Shadow Government

How to win friends and influence enemies

By Peter Feaver So far, I have seen more continuity than change in President Obama’s national security policy, but that does not mean I am blind to any change whatsoever. And even marginal changes can have some significant implications down the line (change the bearing of an aircraft carrier 1 degree and then check back ...

By Peter Feaver

So far, I have seen more continuity than change in President Obama’s national security policy, but that does not mean I am blind to any change whatsoever. And even marginal changes can have some significant implications down the line (change the bearing of an aircraft carrier 1 degree and then check back in on it in a few weeks of steaming and you will see what I mean).

It is with that spirit that I have been thinking about the Obama team’s Pakistan policy and their diplomatic approach thereto. Obama came to office believing that we had far more leverage over the behavior of the Pakistan government than President Bush had been wielding. Under Bush, according to Obama, Pakistan had enjoyed something of a free ride — a blank check given in the form of unconditional support for Musharraf. Not surprisingly, unpressed, Pakistan had consistently under-delivered. Bush insiders might agree that Pakistan had under-delivered, whether in terms of information about the A.Q. Khan network or vigorous action against the Taliban, but the Bush administration generally subscribed to the "get more flies with honey" maxim, at least in public dealings with Pakistan.

Thus, I was struck by Secretary Clinton’s comment that Pakistan’s leaders were "abdicating" to the Taliban. I don’t necessarily disagree with her analysis, but I am surprised to see it stated so publicly and so, well, undiplomatically. She is a very careful speaker, so I assume this was a deliberate ramping up of public pressure on the Pakistani leadership. It is not quite brass-knuckles diplomacy, but it is heading in that direction. (Put it this way: if Rumsfeld can be endlessly pilloried for one solitary stray comment about "old Europe," can you imagine how he would have been savaged for such rough treatment of a strategic partner as vital as Pakistan?)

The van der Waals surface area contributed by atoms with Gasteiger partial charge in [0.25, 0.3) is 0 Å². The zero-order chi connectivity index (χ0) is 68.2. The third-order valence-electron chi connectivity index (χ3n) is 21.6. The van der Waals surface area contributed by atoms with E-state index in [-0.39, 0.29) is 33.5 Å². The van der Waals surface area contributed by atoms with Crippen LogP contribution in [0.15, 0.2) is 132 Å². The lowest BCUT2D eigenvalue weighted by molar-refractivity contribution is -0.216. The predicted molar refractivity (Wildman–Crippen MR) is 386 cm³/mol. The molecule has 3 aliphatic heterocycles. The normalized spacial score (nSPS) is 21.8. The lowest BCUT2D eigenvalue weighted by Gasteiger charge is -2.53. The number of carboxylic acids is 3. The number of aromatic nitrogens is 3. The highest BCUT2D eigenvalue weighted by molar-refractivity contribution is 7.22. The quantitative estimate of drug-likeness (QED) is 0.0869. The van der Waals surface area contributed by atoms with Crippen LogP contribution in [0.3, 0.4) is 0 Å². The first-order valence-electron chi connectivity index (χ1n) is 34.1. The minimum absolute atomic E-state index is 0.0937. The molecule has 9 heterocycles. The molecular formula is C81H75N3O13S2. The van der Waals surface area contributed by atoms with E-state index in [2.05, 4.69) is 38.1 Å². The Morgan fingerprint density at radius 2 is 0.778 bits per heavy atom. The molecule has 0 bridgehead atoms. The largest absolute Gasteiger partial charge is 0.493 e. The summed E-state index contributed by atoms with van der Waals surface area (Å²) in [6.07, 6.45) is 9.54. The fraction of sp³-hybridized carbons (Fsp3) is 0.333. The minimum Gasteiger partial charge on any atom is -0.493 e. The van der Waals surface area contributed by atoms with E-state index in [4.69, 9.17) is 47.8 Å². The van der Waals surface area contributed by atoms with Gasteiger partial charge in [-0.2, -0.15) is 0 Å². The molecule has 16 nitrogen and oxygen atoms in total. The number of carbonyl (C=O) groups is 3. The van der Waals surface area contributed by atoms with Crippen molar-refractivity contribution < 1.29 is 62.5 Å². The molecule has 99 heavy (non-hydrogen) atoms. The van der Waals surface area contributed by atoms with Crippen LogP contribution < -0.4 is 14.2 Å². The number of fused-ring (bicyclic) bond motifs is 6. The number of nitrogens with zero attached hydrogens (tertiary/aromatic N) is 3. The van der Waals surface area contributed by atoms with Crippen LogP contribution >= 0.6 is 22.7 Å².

I think this is a more systematic difference in diplomatic approach extending well beyond Pakistan. It fairly describes, I believe, the slight tonal difference between Bush and Obama on Iraq and Afghanistan and, perhaps more stridently, on Israel. In each case, Obama or his key advisors appear to believe that the United States was not demanding enough when it came to dealing with these partners.

Curiously, it is paired with an entirely opposite yet apposite contrast regarding how to deal with major international troublemakers, such as Venezuela, Cuba, or Iran. Here, the Bush administration approach tended to be from the "call a spade a spade" school of candor, whereas Obama is squarely in "get more flies with honey" mode.

The point here is not that one team is diplomatic and the other team is not, nor even that one team is sweet while the other is tart. Rather, the point is that the Obama team appears to believe that wherever Bush was sweet, he should have been more tart, and vice versa. These are not huge differences, but for such nuances do diplomats wrestle and squirm.

Yet the acid test of such diplomacy is not whether it makes the striped-pants-set squirm, but rather whether it will work. If the Obama team is basically right, and the United States had far more leverage over Pakistani behavior than was effectively wielded, and if they are right again that public rough stuff will get Pakistan more on side, we should see the results soon enough. And if they are right about the greater efficacy of sweet-talking Iran, that should bear fruit fairly soon, too. If not, this could start to look like a mild symptom of Anything But Bush syndrome — not fatal, but not likely to lead to complete health either.

Peter D. Feaver is a professor of political science and public policy at Duke University.  He is the director of the Triangle Institute for Security Studies and of the Duke Program in American Grand Strategy.

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